Being an MP is a great privilege, but you shouldn’t be at risk of losing your life doing it. The killing of Sir David Amess – like the killing of Jo Cox and the stabbing of Stephen Timms before it – has left us all shocked and feeling hollow.
That feeling has nothing to do with what party he represented. It is because there are only 650 of us and we all know it could have been any one of us. It’s because the killing of anyone in this manner is shocking.
And it’s because Sir David Amess was one of our kindest, most big-hearted colleagues who was, as ever, simply trying to help his constituents at the time he was attacked.
Inevitably there has been much discussion about the tone of politics. The killing of Sir David seems to have been an act of terrorism – certainly that is part of the charge against the person in question. But there is general agreement that the tone of politics is not what it should be. I agree.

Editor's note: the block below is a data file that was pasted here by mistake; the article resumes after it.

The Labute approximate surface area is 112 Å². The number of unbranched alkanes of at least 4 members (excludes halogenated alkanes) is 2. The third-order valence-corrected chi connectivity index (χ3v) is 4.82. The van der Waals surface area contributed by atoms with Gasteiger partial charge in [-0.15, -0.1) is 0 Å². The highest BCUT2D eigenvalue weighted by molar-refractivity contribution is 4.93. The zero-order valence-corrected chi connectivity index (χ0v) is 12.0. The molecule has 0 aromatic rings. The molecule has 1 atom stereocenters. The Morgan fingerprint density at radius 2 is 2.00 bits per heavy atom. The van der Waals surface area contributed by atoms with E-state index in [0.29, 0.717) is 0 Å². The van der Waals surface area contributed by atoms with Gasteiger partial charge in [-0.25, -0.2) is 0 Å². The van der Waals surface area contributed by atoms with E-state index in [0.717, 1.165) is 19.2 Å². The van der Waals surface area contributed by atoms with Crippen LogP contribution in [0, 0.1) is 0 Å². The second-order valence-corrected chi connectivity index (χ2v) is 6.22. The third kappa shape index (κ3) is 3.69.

I often joke that when I was a charity chief executive, I was seen as a saint; now I’m a politician, I’m seen as a sinner. That where before I was an MP I was instinctively seen as one of the good guys – honest and in it for the right reasons – I’m now seen as unprincipled and in it for myself.
Most of my friends would already not touch politics with a barge poll. They see the long hours, the abuse, the inability to solve every problem (however hard you try), the relationship breakdowns, etc, and can’t see the point. When MPs are attacked simply for doing their jobs, it’s hard to argue that they should.
I do still think people should enter politics and have no regrets about my decision. The most satisfying part of the job is when you can help an individual constituent with something that has been causing them distress for weeks or months, whether it relates to their house, their health, their child or their parent.
But the culture of politics does have to improve. That is partly the responsibility of politicians, but it is also the responsibility of everyone who interacts with them. Quite apart from explicit threats, too often people will say things from behind a screen that they would never say to someone’s face. And social media companies have got much more to do to improve the way they deal with all sorts of harmful material, including abuse.
MPs entered politics for the right reasons and they are human like anyone else. They should not be treated better than others are - but they shouldn’t be treated worse.